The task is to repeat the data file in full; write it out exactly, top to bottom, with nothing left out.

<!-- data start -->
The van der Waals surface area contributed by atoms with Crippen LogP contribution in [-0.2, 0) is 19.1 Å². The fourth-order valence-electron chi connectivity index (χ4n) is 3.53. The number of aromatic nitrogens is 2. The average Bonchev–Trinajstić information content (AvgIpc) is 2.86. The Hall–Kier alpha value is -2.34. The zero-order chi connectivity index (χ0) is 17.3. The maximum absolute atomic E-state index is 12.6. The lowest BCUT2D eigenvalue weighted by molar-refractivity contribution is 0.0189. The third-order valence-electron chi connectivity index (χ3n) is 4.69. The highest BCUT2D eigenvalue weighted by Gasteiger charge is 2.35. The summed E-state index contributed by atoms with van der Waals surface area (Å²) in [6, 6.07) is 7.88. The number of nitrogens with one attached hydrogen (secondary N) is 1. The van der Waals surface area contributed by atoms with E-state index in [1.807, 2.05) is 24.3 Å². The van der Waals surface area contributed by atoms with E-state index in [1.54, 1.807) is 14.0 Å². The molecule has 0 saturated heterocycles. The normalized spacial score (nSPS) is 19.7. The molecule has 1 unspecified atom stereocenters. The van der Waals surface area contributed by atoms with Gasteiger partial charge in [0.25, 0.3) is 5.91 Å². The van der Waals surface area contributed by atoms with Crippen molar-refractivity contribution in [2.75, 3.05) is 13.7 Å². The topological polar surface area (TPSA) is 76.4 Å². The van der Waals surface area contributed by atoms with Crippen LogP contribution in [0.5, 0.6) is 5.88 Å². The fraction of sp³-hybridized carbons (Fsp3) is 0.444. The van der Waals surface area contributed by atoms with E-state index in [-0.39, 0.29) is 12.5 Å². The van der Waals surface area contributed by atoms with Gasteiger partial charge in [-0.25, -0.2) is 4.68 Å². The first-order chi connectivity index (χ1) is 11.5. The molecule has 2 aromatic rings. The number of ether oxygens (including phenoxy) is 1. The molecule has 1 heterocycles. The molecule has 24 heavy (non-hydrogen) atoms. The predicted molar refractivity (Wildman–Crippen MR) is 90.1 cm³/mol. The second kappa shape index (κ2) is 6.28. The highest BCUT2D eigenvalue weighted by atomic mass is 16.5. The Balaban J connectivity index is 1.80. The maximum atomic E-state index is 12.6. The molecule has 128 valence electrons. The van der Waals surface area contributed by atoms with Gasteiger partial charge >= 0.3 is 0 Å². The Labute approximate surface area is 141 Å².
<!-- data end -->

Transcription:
The van der Waals surface area contributed by atoms with Crippen LogP contribution in [-0.2, 0) is 19.1 Å². The fourth-order valence-electron chi connectivity index (χ4n) is 3.53. The number of aromatic nitrogens is 2. The average Bonchev–Trinajstić information content (AvgIpc) is 2.86. The Hall–Kier alpha value is -2.34. The zero-order chi connectivity index (χ0) is 17.3. The maximum absolute atomic E-state index is 12.6. The lowest BCUT2D eigenvalue weighted by molar-refractivity contribution is 0.0189. The third-order valence-electron chi connectivity index (χ3n) is 4.69. The highest BCUT2D eigenvalue weighted by Gasteiger charge is 2.35. The summed E-state index contributed by atoms with van der Waals surface area (Å²) in [6, 6.07) is 7.88. The number of nitrogens with one attached hydrogen (secondary N) is 1. The van der Waals surface area contributed by atoms with E-state index in [1.807, 2.05) is 24.3 Å². The van der Waals surface area contributed by atoms with E-state index in [1.54, 1.807) is 14.0 Å². The molecule has 0 saturated heterocycles. The normalized spacial score (nSPS) is 19.7. The molecule has 1 unspecified atom stereocenters. The van der Waals surface area contributed by atoms with Gasteiger partial charge in [0.25, 0.3) is 5.91 Å². The van der Waals surface area contributed by atoms with Crippen molar-refractivity contribution in [2.75, 3.05) is 13.7 Å². The topological polar surface area (TPSA) is 76.4 Å². The van der Waals surface area contributed by atoms with Crippen LogP contribution in [0.5, 0.6) is 5.88 Å². The fraction of sp³-hybridized carbons (Fsp3) is 0.444. The van der Waals surface area contributed by atoms with E-state index in [-0.39, 0.29) is 12.5 Å². The van der Waals surface area contributed by atoms with Gasteiger partial charge in [-0.25, -0.2) is 4.68 Å². The first-order chi connectivity index (χ1) is 11.5. The molecule has 2 aromatic rings. The number of ether oxygens (including phenoxy) is 1. The molecule has 1 heterocycles. The molecule has 24 heavy (non-hydrogen) atoms. The predicted molar refractivity (Wildman–Crippen MR) is 90.1 cm³/mol. The second kappa shape index (κ2) is 6.28. The highest BCUT2D eigenvalue weighted by atomic mass is 16.5. The Balaban J connectivity index is 1.80. The maximum atomic E-state index is 12.6. The molecule has 128 valence electrons. The van der Waals surface area contributed by atoms with Gasteiger partial charge >= 0.3 is 0 Å². The Labute approximate surface area is 141 Å².